Correspondent Fred de Sam Lazaro provides an illuminating view of the war in Congo and profiles Heal Africa, a pioneering hospital in this besieged region, confronting the immeasurable toll on women from rape, brutal violence, and obstetric fistula.
Just about everyone has experienced the particular brand of awkward silence that follows an exchange like this: You meet someone, start chatting and eventually ask an innocent question like "What does your husband do?" only to be met with a flat, "Oh, we're divorced."
We cannot afford to be immobilized by the loudest voices among us and we cannot afford to refuse to see reality as it is presented to us. We can refocus the lens and return to love if we choose to do that.
Have you found yourself in a valley pursuing another elusive dream? It overwhelms me to consider how deep one man can go, when the world around us says, "Give up, quit, stop digging; there is no way this will ever come true."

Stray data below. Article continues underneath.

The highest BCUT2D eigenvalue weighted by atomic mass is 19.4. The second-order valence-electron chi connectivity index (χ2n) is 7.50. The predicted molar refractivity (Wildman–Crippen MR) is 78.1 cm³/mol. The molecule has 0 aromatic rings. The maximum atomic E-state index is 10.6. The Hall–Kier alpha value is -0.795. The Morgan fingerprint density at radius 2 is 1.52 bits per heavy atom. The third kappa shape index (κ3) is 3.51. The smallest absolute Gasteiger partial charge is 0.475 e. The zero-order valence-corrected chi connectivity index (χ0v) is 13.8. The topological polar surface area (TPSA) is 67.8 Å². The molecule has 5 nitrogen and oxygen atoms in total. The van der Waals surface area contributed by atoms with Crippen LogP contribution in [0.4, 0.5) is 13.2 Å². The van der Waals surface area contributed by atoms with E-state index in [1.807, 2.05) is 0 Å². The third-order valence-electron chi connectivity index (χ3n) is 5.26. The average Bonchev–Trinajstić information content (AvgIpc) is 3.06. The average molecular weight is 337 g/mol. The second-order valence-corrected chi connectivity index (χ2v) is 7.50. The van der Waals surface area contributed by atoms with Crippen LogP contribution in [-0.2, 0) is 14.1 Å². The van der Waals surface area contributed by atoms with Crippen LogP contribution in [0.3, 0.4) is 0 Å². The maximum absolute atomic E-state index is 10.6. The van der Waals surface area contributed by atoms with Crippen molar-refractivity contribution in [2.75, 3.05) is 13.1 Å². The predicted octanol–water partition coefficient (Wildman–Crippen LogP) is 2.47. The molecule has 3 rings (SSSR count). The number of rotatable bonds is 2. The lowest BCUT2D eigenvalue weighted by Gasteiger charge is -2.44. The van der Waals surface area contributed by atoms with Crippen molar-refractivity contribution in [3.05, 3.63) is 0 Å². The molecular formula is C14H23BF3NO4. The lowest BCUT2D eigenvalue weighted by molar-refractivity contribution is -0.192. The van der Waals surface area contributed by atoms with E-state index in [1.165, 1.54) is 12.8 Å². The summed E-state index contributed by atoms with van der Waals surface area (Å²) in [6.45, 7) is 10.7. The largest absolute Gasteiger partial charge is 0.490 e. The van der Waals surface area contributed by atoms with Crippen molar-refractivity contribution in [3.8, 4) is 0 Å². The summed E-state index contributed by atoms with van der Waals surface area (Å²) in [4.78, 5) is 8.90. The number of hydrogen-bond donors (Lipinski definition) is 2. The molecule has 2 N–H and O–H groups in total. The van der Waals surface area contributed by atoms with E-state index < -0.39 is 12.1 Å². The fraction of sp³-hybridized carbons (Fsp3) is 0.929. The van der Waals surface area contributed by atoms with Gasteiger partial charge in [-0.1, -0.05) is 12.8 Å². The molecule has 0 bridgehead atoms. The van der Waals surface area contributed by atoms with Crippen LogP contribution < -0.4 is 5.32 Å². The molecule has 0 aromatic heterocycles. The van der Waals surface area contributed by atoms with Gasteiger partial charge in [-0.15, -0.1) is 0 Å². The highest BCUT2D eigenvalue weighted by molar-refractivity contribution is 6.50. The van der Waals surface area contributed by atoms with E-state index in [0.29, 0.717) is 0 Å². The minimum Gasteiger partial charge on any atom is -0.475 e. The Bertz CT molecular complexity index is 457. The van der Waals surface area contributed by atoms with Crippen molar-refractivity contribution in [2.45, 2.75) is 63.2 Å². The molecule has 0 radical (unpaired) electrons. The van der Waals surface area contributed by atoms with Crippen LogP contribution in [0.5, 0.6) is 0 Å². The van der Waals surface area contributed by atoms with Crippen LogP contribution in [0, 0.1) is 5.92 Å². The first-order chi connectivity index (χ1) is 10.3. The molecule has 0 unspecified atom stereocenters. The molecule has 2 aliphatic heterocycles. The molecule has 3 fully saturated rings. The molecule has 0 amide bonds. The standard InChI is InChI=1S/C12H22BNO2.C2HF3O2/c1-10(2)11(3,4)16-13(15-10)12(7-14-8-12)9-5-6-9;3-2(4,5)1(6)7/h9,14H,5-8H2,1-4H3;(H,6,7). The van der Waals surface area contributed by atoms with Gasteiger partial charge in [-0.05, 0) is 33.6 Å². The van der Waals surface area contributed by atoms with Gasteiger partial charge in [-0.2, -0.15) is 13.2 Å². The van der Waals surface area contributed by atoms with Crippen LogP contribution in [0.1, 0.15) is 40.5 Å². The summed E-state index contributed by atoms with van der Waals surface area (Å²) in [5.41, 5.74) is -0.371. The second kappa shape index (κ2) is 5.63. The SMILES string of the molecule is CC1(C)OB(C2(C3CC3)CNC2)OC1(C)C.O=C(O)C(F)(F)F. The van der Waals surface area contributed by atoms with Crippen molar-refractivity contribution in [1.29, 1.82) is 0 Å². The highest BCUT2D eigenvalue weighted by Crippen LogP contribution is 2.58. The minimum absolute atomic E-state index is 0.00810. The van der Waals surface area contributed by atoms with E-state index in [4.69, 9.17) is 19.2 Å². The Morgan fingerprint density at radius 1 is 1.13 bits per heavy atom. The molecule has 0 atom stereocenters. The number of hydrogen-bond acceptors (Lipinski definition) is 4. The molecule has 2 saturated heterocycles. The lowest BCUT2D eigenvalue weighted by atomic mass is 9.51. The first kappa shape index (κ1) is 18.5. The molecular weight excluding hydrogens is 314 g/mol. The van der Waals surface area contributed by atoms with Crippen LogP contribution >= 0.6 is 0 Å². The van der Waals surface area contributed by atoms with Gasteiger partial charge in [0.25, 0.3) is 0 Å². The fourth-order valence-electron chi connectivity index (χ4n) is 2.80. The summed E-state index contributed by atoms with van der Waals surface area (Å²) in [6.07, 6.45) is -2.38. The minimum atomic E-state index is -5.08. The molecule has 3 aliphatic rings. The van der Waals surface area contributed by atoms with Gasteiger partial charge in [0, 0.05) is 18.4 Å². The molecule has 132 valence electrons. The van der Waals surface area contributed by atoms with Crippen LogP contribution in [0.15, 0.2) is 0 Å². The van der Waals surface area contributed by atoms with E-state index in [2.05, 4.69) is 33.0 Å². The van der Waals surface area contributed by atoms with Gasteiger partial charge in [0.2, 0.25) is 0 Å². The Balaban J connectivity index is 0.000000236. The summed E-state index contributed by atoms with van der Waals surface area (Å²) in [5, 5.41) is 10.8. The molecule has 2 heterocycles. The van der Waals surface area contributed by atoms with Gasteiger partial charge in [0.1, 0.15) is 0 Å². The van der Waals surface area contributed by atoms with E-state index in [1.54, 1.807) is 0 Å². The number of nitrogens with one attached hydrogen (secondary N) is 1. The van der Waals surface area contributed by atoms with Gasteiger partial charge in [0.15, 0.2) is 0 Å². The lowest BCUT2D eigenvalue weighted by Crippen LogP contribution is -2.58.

Over the years as a community pastor, like most pastors, I attended to death, funerals and grieving in my town. Over the years, many times, the grieving would pull me aside and say, "Preacher, I had this dream..."
When I hear people sermonize while using phrases such as "spiritual war" and "father of lies," I am reminded again of what drove me to write "Of Little Faith." It's the conviction of these people that stirs my ire.
If everything in life was laid out and known in advance, if everything was already understood and nailed down, static and immobile and sure, then there could be no novelty or pleasant surprises. There would be no room at all for creativity, originality, innovation, or adventure.
Sometimes it is very hard to have faith. The wounded part of ourselves is always devoted to controlling the outcome of things, so when things do not turn out the way we expected, we tend to feel abandoned by God.